At a Manhattan fundraiser yesterday (as noted by The Hill), potential presidential candidate Hillary Clinton spoke of the rioting in Baltimore by invoking a theme of the Obama administration: the need for reform of the criminal justice system.
7:45 AM, Apr 29, 2015 • By DANIEL HALPER
At an Ivy League university, Hillary Clinton will propose having "body cameras for every officer nationally," the New York Times's Maggie Haberman reports on Twitter.
7:37 AM, Mar 31, 2015 • By JERYL BIER
Less than four months ago, Attorney General Eric Holder announced that the Department of Justice had concluded that the transgendered are among the classes of persons protected, unbeknownst to the framers of the legislation at the time, by Title VII of the Civil Rights Act of 1964.
11:31 AM, Dec 25, 2014 • By DAVID W. MURRAY
In April of this year, the Obama administration announced it would “reformulate” clemency guidelines for federal prison offenders. As the Washington Post described it, “Justice Department Prepares for Clemency Requests from Thousands of Inmates.” The paper claimed that this “unprecedented campaign to free nonviolent offenders” would continue for two years and that DOJ would “reassign dozens of lawyers to its understaffed pardons office to handle the requests from inmates.”
2:37 PM, Dec 4, 2014 • By DANIEL HALPER
President Obama alluded to the recent unrest in Ferguson and New York City in remarks today at the Ronald Reagan Building in Washington, D.C. The president talked of "restoring a sense of common purpose."
10:25 PM, Nov 24, 2014 • By DANIEL HALPER
President Obama, speaking live to the nation after the decision in Ferguson not to indict a police office for the killing of Michael Brown, said that "America isn't everything that it could be."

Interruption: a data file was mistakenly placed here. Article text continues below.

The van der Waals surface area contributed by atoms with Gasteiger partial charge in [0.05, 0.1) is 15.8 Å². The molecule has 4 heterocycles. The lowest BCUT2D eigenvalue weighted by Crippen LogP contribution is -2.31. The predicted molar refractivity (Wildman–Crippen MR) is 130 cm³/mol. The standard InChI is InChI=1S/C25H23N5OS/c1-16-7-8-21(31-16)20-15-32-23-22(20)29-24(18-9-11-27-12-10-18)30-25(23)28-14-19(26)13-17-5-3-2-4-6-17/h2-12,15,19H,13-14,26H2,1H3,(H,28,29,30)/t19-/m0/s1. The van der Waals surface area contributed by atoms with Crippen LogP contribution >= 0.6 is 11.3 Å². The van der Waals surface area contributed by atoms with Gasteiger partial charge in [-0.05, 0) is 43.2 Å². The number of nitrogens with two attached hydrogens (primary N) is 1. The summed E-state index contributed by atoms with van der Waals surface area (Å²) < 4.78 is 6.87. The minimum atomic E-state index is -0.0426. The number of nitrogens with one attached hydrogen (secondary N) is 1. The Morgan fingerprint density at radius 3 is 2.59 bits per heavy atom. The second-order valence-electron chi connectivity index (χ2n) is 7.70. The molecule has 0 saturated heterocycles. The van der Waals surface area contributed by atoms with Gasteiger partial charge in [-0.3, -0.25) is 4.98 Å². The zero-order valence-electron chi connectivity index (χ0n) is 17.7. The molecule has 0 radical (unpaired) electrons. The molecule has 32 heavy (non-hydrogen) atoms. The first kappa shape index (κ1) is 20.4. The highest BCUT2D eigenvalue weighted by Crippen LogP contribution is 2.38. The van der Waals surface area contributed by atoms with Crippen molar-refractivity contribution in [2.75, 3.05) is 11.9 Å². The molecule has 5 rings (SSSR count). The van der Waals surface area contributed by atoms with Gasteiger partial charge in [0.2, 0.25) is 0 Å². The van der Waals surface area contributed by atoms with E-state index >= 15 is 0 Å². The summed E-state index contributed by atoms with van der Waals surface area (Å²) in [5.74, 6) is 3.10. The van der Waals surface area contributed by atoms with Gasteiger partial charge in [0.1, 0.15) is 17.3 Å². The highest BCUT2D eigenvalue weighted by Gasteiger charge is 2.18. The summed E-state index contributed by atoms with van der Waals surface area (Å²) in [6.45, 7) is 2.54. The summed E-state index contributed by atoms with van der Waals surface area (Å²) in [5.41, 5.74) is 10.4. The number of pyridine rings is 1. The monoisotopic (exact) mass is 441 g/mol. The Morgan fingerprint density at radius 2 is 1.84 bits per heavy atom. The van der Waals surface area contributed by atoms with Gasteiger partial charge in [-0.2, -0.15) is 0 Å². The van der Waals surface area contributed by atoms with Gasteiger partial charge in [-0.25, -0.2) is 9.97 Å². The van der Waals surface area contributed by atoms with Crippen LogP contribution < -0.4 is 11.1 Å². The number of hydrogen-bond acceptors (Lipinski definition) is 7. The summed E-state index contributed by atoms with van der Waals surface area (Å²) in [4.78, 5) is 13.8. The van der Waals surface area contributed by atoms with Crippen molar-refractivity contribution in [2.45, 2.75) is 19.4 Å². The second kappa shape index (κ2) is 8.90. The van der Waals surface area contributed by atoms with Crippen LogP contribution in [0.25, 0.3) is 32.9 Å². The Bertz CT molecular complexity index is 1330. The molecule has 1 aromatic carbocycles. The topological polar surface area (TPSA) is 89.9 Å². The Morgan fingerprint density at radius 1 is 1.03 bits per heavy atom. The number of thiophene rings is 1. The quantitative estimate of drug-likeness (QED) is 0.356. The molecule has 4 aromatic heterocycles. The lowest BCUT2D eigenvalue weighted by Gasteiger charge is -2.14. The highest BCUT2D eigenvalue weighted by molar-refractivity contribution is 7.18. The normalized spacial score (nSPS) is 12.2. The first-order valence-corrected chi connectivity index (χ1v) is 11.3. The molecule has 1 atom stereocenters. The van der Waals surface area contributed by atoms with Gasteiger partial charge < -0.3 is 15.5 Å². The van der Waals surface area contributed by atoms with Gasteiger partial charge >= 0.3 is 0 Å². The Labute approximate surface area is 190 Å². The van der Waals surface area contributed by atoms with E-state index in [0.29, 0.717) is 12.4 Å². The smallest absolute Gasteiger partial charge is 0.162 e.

8:23 AM, Nov 4, 2014 • By JERYL BIER
The Justice Department's Bureau of Prisons (BOP) recently committed $830,160 to purchase Protective Stab Vests for use by employees in federal prison facilities. The contract was awarded on a sole-source, no-bid basis because the need was determined to be of an "urgent and compelling nature." Documents accompanying the posting say that "thousands of vests ... are now considered to be End- of-Life" and need replacing, and vests are needed for new employees as well.
Admits he lives in a "bubble."7:45 AM, Oct 20, 2014 • By DANIEL HALPER
President Obama does not want to be a Supreme Court justice. He calls it "too monastic" for his own personality. Besides, in an interview with the New Yorker, President Obama acknowledges that he needs to get out of the "bubble" after what will be eight years as president of the United States.
11:39 AM, Sep 22, 2014 • By DANIEL HALPER
Supreme Court Justice Elena Kagan officiated a same-sex marriage over the weekend, the Associated Press reports. It was her first.
"Justice Elena Kagan has officiated for the first time at a same-sex wedding, a Maryland ceremony for her former law clerk and his husband," reports the AP.
12:20 PM, Sep 4, 2014 • By IKE BRANNON and JOSHUA WOLSON
When a class action lawsuit gets settled, the deal has to prescribe how the defendant will pay the members of the injured class and who can be part of that class.